Make sure you repair before entering, you'll be thankful you don't have to repair halfway through after a wipe or two.
If you see a player having trouble, pm them and help them out. Folks who die to fire usually didn't see the fire, and are wondering what got them.
Click on portals and help those mages/warlocks do their thing.
Read up on boss fights before doing them, even if it's just in the dungeon journal while you're clearing through trash. Don't wait until 10 seconds before the pull.
I would avoid asking trade. But asking a player of the same class that is doing well in your PuG should be fine. Or asking a geared player of your class that you see out and about.
I've had people ask me out of the blue about tips on playing and I've asked other people in the same manner. Never have I had some be rude about it.
I completely agree.
I'm a team player and find it silly and childish to "punish" other players who might not be as prepared as it's better to lead by example than be a raging idiot playing those "I'm not going to do x because you did y" games like we're back in high school.
The goal is to kill stuff with minimal loss to the team, and it takes a team effort to do it well.
If I can help out a struggling healer with a shield or toss out a heal, I'll do it. If I can help rez to get back into the fight, I'll do it. If the healer needs mana and I can heal myself or eat, I'll do it.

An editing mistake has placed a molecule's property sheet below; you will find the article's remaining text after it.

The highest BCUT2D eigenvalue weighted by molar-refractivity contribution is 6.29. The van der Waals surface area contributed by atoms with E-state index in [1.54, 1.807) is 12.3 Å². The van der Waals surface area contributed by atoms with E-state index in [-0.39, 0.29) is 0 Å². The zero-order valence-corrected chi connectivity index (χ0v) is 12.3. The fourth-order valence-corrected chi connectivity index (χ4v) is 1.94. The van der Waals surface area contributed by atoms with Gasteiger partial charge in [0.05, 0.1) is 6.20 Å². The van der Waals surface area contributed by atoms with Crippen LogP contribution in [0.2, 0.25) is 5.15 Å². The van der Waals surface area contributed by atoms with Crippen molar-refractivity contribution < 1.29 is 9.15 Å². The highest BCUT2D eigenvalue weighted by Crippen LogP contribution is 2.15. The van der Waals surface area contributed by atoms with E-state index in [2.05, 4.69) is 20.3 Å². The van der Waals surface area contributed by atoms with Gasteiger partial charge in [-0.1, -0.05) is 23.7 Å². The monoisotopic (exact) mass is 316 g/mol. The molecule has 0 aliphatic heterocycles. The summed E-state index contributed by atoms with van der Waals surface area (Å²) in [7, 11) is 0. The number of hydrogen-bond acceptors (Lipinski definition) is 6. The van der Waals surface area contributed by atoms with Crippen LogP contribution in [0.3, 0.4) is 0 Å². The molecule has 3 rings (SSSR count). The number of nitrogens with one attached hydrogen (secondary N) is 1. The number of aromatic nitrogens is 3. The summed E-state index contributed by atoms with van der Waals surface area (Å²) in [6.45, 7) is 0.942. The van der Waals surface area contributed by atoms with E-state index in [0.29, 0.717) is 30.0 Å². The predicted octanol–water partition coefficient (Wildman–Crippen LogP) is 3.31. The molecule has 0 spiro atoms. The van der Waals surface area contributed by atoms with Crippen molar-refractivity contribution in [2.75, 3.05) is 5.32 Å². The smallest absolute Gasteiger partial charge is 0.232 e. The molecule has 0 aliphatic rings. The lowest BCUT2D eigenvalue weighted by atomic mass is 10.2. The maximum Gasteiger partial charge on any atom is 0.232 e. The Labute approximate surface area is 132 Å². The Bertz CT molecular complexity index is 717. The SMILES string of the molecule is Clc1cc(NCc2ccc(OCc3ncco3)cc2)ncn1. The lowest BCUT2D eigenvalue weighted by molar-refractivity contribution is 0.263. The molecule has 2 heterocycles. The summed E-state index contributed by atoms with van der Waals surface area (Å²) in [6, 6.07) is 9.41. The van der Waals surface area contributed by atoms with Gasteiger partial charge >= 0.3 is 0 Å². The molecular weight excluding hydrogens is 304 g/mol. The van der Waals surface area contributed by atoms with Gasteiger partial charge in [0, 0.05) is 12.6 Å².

The tank is the healer's priority - a dead tank is pretty much game over - so anything I can do to keep myself alive and in the game - why wouldn't I?
I always make sure I have a decent supply of potions, flasks, buff food, stack of feasts and water (no bandages though - Priests have a few perks.)
I've got Jeeves and I also like to keep a stack of Scrapbots just in case.
I use an addon so I can immediately see if anyone is missing my buffs especially after a wipe and re-buff as needed.
I don't know how much can be shared between players from different servers in LFR, but if putting down a feast will help the team, why not? Maybe that little extra food buff would mean the difference between success and failure.
I like to be prepared - you just never know when you need it :D
I believe that is what they are railing against, the answer invariably comes down to 'Google it, nub' instead of a straight forward answer that could have been answered in abut the same amount of time as telling someone to look it up online.
I think the fact that you're asking at all proves one isn't lazy. On the same note, it's not our fault that the best information and tools to play the game AREN'T ACTUALLY IN THE GAME.
They said at Blizzcon that a poor game experience is where you need to leave the game to do something for the game (Diablo 3 panel). If that is true, then WoW definitely qualifies for that statement.
Haven't tried the LFR. As I'm mid RL move, I can't make my guilds raid schedule. This new raid finder should be.....interesting.
Oh and my 2c on how to help....
If you're a hybrid class. Throw out some heals between pulls and after wipes. My main is a priest, if I'm raiding as shadow mana isn't often an issue so I'll top off peoples health while the dedicated healers eat/drink.
It is my opinion though that if you have food/water, consume it when possible. They aren't very expensive, usually people vendor the food drops anyways. It really does speed things up for a group and there is no reason not to.